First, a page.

Hope, despair, elation. The Holy Week narrative from Palm Sunday to the Passion and Resurrection? Well, no. Just the public mood that swung just as wildly at the news that the controversial Justice Secretary Vitaliano Aguirre was about to be fired by President Duterte—a report stoutly denied by Malacañang, then eventually confirmed by the President himself.
Aguirre’s removal from the President’s official family was a long time coming. Has any other holder of a Cabinet portfolio in recent memory had as tumultuous a tenure, as squalid a record, as Aguirre as head of the Department of Justice? His watch was a disgraceful time for the DOJ: He fecklessly transformed his powerful post into a virtual battering ram with which to browbeat the administration’s critics while he engaged in the most sordid politicking, debasing the very notions of justice that he was sworn to uphold.
It was during Aguirre’s watch that the nation beheld the startling spectacle of the DOJ colluding publicly with convicted drug felons to accuse a sitting senator of drug trafficking. Exhibiting none of the judiciousness and discretion his position requires, he lit indiscriminate fires with his pronouncements: For example, he accused prominent political families in Marawi of conspiring with opposition forces to stoke discord in the besieged city, even showing off a cell phone photo that turned out to be fake. When confronted, the “perya barker,” as Sen. Grace Poe once described him, was forced to apologize over national TV.
He appeared to be knee-deep in the scandal that ensnared two of his fraternity brothers-turned-immigration officials, who were caught on camera receiving millions of pesos in an evident bribe from a Chinese casino kingpin. Also caught on camera during a Senate hearing: Aguirre apparently conspiring through text messages with political hatchet men to expedite cases against opposition senator Risa Hontiveros.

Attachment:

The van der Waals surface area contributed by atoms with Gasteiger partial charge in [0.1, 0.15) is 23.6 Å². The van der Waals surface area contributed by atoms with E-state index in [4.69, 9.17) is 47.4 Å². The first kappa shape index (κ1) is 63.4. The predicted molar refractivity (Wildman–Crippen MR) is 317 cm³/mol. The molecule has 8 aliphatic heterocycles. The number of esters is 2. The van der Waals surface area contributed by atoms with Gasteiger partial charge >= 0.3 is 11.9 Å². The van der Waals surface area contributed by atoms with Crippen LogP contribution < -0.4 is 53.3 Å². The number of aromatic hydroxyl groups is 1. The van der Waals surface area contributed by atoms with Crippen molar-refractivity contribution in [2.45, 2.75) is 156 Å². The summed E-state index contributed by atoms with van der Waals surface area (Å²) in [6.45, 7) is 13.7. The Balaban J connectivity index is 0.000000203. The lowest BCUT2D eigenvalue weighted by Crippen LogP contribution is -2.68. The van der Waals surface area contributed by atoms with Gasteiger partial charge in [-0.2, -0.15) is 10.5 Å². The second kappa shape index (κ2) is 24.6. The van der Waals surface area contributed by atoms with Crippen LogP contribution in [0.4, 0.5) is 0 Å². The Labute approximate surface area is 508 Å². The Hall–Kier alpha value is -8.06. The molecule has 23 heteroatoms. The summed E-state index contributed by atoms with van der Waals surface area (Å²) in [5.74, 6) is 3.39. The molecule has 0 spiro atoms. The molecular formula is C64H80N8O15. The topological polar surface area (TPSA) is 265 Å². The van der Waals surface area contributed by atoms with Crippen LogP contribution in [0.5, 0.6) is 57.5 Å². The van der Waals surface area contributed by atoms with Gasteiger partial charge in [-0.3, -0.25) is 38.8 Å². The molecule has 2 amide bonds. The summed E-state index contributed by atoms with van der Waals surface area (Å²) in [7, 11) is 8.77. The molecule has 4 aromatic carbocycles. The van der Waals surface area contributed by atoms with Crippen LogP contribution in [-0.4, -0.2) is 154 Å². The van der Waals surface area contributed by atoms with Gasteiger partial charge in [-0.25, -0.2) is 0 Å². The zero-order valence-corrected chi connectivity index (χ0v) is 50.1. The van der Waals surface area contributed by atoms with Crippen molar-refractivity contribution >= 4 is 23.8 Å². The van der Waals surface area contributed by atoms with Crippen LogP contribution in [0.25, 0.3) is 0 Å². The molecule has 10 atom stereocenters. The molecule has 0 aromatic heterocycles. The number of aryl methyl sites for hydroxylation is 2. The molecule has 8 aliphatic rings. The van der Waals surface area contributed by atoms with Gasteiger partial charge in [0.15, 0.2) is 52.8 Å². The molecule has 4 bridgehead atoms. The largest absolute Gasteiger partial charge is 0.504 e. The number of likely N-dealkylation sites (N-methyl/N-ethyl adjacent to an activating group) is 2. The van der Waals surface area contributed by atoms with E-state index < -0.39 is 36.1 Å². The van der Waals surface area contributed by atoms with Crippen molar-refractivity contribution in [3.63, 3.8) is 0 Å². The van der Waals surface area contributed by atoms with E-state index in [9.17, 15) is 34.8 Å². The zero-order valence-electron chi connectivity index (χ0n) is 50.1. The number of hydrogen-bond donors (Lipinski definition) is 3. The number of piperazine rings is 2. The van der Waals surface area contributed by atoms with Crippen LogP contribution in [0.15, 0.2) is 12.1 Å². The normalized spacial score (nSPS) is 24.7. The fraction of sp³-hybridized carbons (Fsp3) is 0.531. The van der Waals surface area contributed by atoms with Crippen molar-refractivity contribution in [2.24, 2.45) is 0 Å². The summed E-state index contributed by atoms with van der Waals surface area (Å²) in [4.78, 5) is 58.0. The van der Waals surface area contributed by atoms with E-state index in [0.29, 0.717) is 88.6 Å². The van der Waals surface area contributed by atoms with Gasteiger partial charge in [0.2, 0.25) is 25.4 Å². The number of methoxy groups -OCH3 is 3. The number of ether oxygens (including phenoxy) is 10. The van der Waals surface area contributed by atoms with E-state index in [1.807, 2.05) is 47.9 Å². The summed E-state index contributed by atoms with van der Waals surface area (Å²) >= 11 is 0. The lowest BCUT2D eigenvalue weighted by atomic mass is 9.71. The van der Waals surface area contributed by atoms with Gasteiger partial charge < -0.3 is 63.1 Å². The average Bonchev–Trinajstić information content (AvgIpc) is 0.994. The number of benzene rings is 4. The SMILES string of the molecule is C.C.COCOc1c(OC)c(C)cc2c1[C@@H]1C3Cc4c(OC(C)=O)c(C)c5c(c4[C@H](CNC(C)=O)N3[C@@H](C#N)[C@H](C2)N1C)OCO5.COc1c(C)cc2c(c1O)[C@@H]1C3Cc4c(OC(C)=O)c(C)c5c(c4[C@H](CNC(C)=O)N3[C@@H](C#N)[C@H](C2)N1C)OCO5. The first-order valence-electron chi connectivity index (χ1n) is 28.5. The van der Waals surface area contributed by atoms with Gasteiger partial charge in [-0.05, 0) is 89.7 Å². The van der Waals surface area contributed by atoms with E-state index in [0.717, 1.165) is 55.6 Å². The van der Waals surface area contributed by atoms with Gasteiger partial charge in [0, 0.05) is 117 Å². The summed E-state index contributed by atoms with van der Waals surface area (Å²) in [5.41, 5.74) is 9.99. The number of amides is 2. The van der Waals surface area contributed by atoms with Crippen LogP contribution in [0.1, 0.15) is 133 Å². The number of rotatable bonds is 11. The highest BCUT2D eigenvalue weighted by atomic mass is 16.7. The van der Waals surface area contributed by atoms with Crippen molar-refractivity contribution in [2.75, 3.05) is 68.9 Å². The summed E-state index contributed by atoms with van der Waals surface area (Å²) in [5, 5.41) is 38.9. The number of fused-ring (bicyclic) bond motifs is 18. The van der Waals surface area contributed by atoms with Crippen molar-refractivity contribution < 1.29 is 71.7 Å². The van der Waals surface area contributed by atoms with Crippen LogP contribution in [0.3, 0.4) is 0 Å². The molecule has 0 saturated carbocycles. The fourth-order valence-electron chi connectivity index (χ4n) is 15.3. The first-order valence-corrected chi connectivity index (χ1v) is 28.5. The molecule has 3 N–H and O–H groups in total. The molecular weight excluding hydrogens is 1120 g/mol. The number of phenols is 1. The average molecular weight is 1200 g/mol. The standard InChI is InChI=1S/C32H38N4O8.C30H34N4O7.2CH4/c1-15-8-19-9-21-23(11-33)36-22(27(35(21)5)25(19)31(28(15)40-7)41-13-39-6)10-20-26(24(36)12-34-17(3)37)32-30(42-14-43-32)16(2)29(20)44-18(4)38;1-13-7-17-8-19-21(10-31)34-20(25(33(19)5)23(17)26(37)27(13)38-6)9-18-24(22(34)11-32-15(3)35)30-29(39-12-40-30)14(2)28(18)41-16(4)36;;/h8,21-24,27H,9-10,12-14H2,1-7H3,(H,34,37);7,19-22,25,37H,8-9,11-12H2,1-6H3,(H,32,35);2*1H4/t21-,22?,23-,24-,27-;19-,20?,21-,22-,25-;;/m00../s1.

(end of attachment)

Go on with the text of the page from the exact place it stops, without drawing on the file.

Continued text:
Those are the relatively lighter cases. The heavyweight ones involved no less than the integrity of the government’s bloody war on drugs that has claimed thousands of Filipino lives, even as Aguirre’s careless handling of the prosecutorial aspects of it led from one debacle to another. Nothing, for one, has come so far of the inquiry into the P6.4-billion “shabu” smuggling scandal at Customs—the biggest haul to be intercepted in the country, and apparently only a fraction of a much bigger shipment from China that got away and that implicated, via direct testimony by whistle-blower Mark Taguba at the Senate, a number of highly placed persons, among them the President’s son, former Davao vice mayor Paolo Duterte.
Most recently, it was found that the DOJ had dismissed the charges against confessed drug lord Kerwin Espinosa and several others, among them Peter Lim, whom Mr. Duterte himself had publicly threatened to kill for allegedly being a drug kingpin in the Visayas. The prosecutors’ shocking resolution on the dismissal of charges was kept from the public for three long months. When it was uncovered by journalists, Aguirre first feigned ignorance, saying he had no hand in his subordinates’ decision. Then, absurdly, hilariously, he blamed the incarcerated Sen. Leila de Lima for supposedly working with her minions still working at the DOJ to cast him, the justice secretary, in a bad light.
Mr. Duterte, meanwhile, was said to have been furious at the exoneration of Espinosa
et al.—to the extent of punching a wall in anger, according to the dramatic account of the chief of the national police. But the gawking bystander would impertinently wonder: How could it have been possible for lowly prosecutors to make such a critical decision relating to the President’s pet enterprise without the big shots themselves being in the know?
The resulting public outrage appeared to have done what shame could not: The President
announced, without disclosing details, that he had accepted Aguirre’s resignation. Yet earlier there was the typical hee-hawing from the Palace, to the effect that the justice secretary “still enjoys the trust and confidence of the President,” etc.—prevaricating and farcical to the bitter end.
Never mind. After the thorough thrashing that it endured under Aguirre’s leadership, it’s time for general cleaning at the Department of Justice.
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